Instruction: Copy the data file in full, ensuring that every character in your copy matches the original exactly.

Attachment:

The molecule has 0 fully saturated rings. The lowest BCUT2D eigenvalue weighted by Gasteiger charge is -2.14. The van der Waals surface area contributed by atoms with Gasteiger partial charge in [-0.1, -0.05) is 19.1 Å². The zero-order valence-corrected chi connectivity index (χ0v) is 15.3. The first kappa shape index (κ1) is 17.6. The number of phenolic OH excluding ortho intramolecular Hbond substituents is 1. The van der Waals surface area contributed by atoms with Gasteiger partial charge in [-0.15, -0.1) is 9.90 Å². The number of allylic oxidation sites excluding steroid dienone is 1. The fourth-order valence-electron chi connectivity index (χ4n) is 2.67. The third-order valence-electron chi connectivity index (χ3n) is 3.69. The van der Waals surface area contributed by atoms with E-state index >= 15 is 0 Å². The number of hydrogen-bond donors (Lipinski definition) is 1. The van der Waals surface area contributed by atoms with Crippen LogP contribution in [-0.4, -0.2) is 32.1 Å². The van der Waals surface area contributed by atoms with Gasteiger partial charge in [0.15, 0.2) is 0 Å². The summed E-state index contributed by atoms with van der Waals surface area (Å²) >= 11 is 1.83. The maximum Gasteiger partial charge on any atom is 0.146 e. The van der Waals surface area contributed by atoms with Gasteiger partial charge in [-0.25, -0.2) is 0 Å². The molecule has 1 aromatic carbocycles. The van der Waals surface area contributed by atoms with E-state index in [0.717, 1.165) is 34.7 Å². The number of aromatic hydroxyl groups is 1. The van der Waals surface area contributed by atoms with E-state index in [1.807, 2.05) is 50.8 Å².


The molecule has 0 fully saturated rings. The lowest BCUT2D eigenvalue weighted by Gasteiger charge is -2.14. The van der Waals surface area contributed by atoms with Gasteiger partial charge in [-0.1, -0.05) is 19.1 Å². The zero-order valence-corrected chi connectivity index (χ0v) is 15.3. The first kappa shape index (κ1) is 17.6. The number of phenolic OH excluding ortho intramolecular Hbond substituents is 1. The van der Waals surface area contributed by atoms with Gasteiger partial charge in [-0.15, -0.1) is 9.90 Å². The number of allylic oxidation sites excluding steroid dienone is 1. The fourth-order valence-electron chi connectivity index (χ4n) is 2.67. The third-order valence-electron chi connectivity index (χ3n) is 3.69. The van der Waals surface area contributed by atoms with E-state index >= 15 is 0 Å². The number of hydrogen-bond donors (Lipinski definition) is 1. The van der Waals surface area contributed by atoms with Crippen LogP contribution in [-0.4, -0.2) is 32.1 Å². The van der Waals surface area contributed by atoms with Gasteiger partial charge in [0.15, 0.2) is 0 Å². The summed E-state index contributed by atoms with van der Waals surface area (Å²) >= 11 is 1.83. The maximum Gasteiger partial charge on any atom is 0.146 e. The van der Waals surface area contributed by atoms with Gasteiger partial charge in [-0.25, -0.2) is 0 Å². The molecule has 1 aromatic carbocycles. The van der Waals surface area contributed by atoms with E-state index in [0.717, 1.165) is 34.7 Å². The number of aromatic hydroxyl groups is 1. The van der Waals surface area contributed by atoms with E-state index in [1.807, 2.05) is 50.8 Å².